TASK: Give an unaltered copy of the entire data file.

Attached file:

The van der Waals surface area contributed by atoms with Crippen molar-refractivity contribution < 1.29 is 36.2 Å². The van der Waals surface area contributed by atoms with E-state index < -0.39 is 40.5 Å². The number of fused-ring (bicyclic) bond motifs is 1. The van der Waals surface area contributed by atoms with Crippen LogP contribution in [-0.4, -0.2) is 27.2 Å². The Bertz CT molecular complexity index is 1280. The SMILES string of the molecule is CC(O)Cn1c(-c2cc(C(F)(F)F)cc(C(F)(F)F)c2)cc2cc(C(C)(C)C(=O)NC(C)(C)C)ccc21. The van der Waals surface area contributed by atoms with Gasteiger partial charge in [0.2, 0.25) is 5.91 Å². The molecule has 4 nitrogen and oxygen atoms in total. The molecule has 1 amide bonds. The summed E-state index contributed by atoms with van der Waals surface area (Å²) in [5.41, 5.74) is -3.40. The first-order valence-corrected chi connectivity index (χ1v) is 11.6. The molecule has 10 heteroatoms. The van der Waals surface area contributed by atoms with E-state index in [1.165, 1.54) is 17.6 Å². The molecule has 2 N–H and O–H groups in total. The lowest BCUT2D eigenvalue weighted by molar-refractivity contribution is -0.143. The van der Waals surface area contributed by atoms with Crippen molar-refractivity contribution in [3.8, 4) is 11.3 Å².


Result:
The van der Waals surface area contributed by atoms with Crippen molar-refractivity contribution < 1.29 is 36.2 Å². The van der Waals surface area contributed by atoms with E-state index < -0.39 is 40.5 Å². The number of fused-ring (bicyclic) bond motifs is 1. The van der Waals surface area contributed by atoms with Crippen LogP contribution in [-0.4, -0.2) is 27.2 Å². The Bertz CT molecular complexity index is 1280. The SMILES string of the molecule is CC(O)Cn1c(-c2cc(C(F)(F)F)cc(C(F)(F)F)c2)cc2cc(C(C)(C)C(=O)NC(C)(C)C)ccc21. The van der Waals surface area contributed by atoms with Gasteiger partial charge in [0.2, 0.25) is 5.91 Å². The molecule has 4 nitrogen and oxygen atoms in total. The molecule has 1 amide bonds. The summed E-state index contributed by atoms with van der Waals surface area (Å²) in [5.41, 5.74) is -3.40. The first-order valence-corrected chi connectivity index (χ1v) is 11.6. The molecule has 10 heteroatoms. The van der Waals surface area contributed by atoms with E-state index in [1.165, 1.54) is 17.6 Å². The molecule has 2 N–H and O–H groups in total. The lowest BCUT2D eigenvalue weighted by molar-refractivity contribution is -0.143. The van der Waals surface area contributed by atoms with Crippen molar-refractivity contribution in [3.8, 4) is 11.3 Å².